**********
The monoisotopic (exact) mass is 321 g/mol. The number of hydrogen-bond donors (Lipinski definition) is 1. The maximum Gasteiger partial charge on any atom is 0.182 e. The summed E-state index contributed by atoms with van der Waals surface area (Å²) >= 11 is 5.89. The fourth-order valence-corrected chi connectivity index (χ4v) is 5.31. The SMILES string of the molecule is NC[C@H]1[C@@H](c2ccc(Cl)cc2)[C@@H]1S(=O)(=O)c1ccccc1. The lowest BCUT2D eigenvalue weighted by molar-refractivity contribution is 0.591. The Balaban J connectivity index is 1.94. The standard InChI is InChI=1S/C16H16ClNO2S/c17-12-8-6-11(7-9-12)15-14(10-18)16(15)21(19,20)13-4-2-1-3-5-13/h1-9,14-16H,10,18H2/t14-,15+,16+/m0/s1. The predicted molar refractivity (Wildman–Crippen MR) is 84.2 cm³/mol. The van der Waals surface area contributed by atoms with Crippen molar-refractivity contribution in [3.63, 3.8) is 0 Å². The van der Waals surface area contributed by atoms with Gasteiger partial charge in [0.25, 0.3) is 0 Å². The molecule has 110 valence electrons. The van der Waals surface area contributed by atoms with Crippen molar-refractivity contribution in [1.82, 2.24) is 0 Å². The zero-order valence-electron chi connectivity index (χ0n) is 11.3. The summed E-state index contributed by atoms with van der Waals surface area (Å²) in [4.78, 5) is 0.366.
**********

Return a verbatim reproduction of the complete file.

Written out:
The monoisotopic (exact) mass is 321 g/mol. The number of hydrogen-bond donors (Lipinski definition) is 1. The maximum Gasteiger partial charge on any atom is 0.182 e. The summed E-state index contributed by atoms with van der Waals surface area (Å²) >= 11 is 5.89. The fourth-order valence-corrected chi connectivity index (χ4v) is 5.31. The SMILES string of the molecule is NC[C@H]1[C@@H](c2ccc(Cl)cc2)[C@@H]1S(=O)(=O)c1ccccc1. The lowest BCUT2D eigenvalue weighted by molar-refractivity contribution is 0.591. The Balaban J connectivity index is 1.94. The standard InChI is InChI=1S/C16H16ClNO2S/c17-12-8-6-11(7-9-12)15-14(10-18)16(15)21(19,20)13-4-2-1-3-5-13/h1-9,14-16H,10,18H2/t14-,15+,16+/m0/s1. The predicted molar refractivity (Wildman–Crippen MR) is 84.2 cm³/mol. The van der Waals surface area contributed by atoms with Crippen molar-refractivity contribution in [3.63, 3.8) is 0 Å². The van der Waals surface area contributed by atoms with Gasteiger partial charge in [0.25, 0.3) is 0 Å². The molecule has 110 valence electrons. The van der Waals surface area contributed by atoms with Crippen molar-refractivity contribution in [1.82, 2.24) is 0 Å². The zero-order valence-electron chi connectivity index (χ0n) is 11.3. The summed E-state index contributed by atoms with van der Waals surface area (Å²) in [4.78, 5) is 0.366.